Try Taking a Risk in Your Cover Letter

John Krautzel
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Recruiters have seen the same cover letter countless times. If you are one of those people sending in a slightly modified, copied and pasted template form letter, don't expect a response. Hoping your name gets pulled out of a hat is not the way to land a job. These days, human resources departments generally have a plethora of mediocre cover letters to wade through, so taking risks can give you an edge over other applicants.

As you try to put together that perfect cover letter, the key is to find a balance between taking risks without seeming like a liability. Most human resources departments aren't looking for a wild card, but they aren't looking for a drone either. The hiring manager is trying to find someone who will mesh well with the other employees, so it is important to let your personality shine through. Consider the general tone of the organization potentially hiring you. Know when to use humor to your advantage and when to keep your cover letter serious.

Cracking a good-natured joke or using sarcasm in your cover letter is certainly a risk, but it is one that can pay off in the right setting. For example, if you are applying for a job as a writer for a satirical publication with that kind of tone, it would be foolish to send a dry, monotonous cover letter. However, a highbrow law firm may not respond positively to the same approach. Professionalism doesn't always mean boring, but keep your audience in mind.

Forbes recommends selling yourself to job recruiters by telling an anecdote that relates to your potential position. Naturally a long-winded life story is only going to bore the reader, so keep it concise. Your cover letter should be brief and readable, while still capturing the reader's attention. Telling a story that relates to the industry you are applying for turns you into a real person, rather than just another name.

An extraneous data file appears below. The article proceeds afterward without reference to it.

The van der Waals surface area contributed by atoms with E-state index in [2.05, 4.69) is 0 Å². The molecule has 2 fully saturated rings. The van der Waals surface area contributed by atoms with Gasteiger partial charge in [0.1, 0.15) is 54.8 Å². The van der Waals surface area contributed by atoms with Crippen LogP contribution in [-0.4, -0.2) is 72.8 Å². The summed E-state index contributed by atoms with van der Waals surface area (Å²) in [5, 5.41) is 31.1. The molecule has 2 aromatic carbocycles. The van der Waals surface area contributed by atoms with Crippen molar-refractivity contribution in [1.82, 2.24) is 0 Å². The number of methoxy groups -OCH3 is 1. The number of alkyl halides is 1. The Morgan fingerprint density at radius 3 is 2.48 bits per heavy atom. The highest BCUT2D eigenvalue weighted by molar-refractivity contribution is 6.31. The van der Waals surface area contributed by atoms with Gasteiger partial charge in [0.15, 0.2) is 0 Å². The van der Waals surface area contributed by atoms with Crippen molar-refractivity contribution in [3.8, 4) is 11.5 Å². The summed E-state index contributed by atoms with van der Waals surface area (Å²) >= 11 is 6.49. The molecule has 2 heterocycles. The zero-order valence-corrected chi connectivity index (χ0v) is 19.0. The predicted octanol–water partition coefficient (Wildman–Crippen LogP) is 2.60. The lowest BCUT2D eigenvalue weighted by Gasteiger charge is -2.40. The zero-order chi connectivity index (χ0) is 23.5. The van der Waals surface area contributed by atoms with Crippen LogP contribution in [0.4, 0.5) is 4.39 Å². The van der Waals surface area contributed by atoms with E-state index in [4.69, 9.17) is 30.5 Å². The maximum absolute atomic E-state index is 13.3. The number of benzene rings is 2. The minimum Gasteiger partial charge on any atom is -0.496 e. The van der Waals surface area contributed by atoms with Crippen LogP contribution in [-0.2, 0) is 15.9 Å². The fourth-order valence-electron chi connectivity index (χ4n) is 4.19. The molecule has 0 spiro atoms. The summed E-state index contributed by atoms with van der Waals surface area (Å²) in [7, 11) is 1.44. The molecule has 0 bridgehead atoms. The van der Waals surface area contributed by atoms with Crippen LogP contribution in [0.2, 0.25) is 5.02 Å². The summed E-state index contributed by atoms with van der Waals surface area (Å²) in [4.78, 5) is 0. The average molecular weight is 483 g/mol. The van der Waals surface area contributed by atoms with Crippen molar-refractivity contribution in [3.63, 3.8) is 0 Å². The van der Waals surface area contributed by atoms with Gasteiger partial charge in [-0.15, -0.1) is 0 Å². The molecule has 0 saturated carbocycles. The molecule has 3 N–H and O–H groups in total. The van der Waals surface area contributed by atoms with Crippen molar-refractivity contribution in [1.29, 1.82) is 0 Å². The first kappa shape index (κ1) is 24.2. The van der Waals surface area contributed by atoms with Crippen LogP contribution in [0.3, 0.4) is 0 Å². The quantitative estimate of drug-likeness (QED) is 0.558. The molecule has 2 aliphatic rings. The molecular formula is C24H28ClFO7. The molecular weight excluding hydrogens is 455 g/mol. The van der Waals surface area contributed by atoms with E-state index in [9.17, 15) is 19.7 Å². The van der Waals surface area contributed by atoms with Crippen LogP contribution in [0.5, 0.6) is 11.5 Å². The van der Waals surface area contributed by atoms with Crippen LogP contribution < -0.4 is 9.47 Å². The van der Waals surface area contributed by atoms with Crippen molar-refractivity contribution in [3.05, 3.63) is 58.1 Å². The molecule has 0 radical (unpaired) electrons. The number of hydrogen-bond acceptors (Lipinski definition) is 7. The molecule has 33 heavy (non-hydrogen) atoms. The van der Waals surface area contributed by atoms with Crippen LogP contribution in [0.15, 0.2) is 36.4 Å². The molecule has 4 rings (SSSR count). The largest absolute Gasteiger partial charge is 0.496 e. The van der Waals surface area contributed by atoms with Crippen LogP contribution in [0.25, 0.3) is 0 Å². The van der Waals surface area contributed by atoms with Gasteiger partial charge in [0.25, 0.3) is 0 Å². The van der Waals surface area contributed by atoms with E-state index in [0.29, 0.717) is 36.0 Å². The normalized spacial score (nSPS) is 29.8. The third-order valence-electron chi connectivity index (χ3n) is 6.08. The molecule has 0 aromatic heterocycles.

Another way to make yourself stand out to the hiring manager is to describe a positive experience you have had with the company. If you have not had any direct interactions, there is nothing wrong with going out of your way to make one happen! For instance, if you are applying to work as a chef at a restaurant you have never been to, make a reservation. Talk to the server about how great the food is. Now you have something to write about in your cover letter. You can even mention the server's name and how she recommended the most amazing dish. This proves your interest in the company, while also showing that you get along with current employees.

These simple ways of humanizing yourself may seem risky, but in the age of the Internet, anybody can sound like a rigid professional, and most recruiters realize this and appreciate realism. The way that hiring works is constantly evolving, and that includes how you approach your cover letter. Take risks, but remember that going too far can be detrimental. Professionalism does not have to be sterile, so let your cover letter breathe.

Photo courtesy of ratch0013 at


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